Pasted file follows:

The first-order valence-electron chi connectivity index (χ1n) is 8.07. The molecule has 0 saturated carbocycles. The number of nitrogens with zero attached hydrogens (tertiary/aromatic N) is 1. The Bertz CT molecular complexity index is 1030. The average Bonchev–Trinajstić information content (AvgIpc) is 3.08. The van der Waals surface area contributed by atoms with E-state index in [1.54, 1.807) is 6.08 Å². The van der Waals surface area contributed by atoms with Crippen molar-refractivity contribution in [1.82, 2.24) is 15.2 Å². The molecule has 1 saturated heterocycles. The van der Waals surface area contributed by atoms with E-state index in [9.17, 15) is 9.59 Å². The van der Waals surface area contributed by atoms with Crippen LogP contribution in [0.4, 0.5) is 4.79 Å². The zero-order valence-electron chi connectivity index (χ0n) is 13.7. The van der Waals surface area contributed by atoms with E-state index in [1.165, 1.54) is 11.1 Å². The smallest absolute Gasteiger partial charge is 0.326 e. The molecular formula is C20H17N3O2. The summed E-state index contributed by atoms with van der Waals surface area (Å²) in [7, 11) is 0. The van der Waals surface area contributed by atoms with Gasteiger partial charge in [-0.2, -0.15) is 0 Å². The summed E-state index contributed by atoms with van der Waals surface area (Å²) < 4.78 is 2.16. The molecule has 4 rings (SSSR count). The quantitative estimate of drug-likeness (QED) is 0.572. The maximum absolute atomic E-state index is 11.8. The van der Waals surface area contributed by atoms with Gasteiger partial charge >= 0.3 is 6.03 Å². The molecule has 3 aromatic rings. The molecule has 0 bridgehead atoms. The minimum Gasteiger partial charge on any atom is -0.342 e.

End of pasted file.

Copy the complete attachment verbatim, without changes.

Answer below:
The first-order valence-electron chi connectivity index (χ1n) is 8.07. The molecule has 0 saturated carbocycles. The number of nitrogens with zero attached hydrogens (tertiary/aromatic N) is 1. The Bertz CT molecular complexity index is 1030. The average Bonchev–Trinajstić information content (AvgIpc) is 3.08. The van der Waals surface area contributed by atoms with E-state index in [1.54, 1.807) is 6.08 Å². The van der Waals surface area contributed by atoms with Crippen molar-refractivity contribution in [1.82, 2.24) is 15.2 Å². The molecule has 1 saturated heterocycles. The van der Waals surface area contributed by atoms with E-state index in [9.17, 15) is 9.59 Å². The van der Waals surface area contributed by atoms with Crippen LogP contribution in [0.4, 0.5) is 4.79 Å². The zero-order valence-electron chi connectivity index (χ0n) is 13.7. The van der Waals surface area contributed by atoms with E-state index in [1.165, 1.54) is 11.1 Å². The smallest absolute Gasteiger partial charge is 0.326 e. The molecular formula is C20H17N3O2. The summed E-state index contributed by atoms with van der Waals surface area (Å²) in [7, 11) is 0. The van der Waals surface area contributed by atoms with Gasteiger partial charge in [-0.2, -0.15) is 0 Å². The summed E-state index contributed by atoms with van der Waals surface area (Å²) < 4.78 is 2.16. The molecule has 4 rings (SSSR count). The quantitative estimate of drug-likeness (QED) is 0.572. The maximum absolute atomic E-state index is 11.8. The van der Waals surface area contributed by atoms with Gasteiger partial charge >= 0.3 is 6.03 Å². The molecule has 3 aromatic rings. The molecule has 0 bridgehead atoms. The minimum Gasteiger partial charge on any atom is -0.342 e.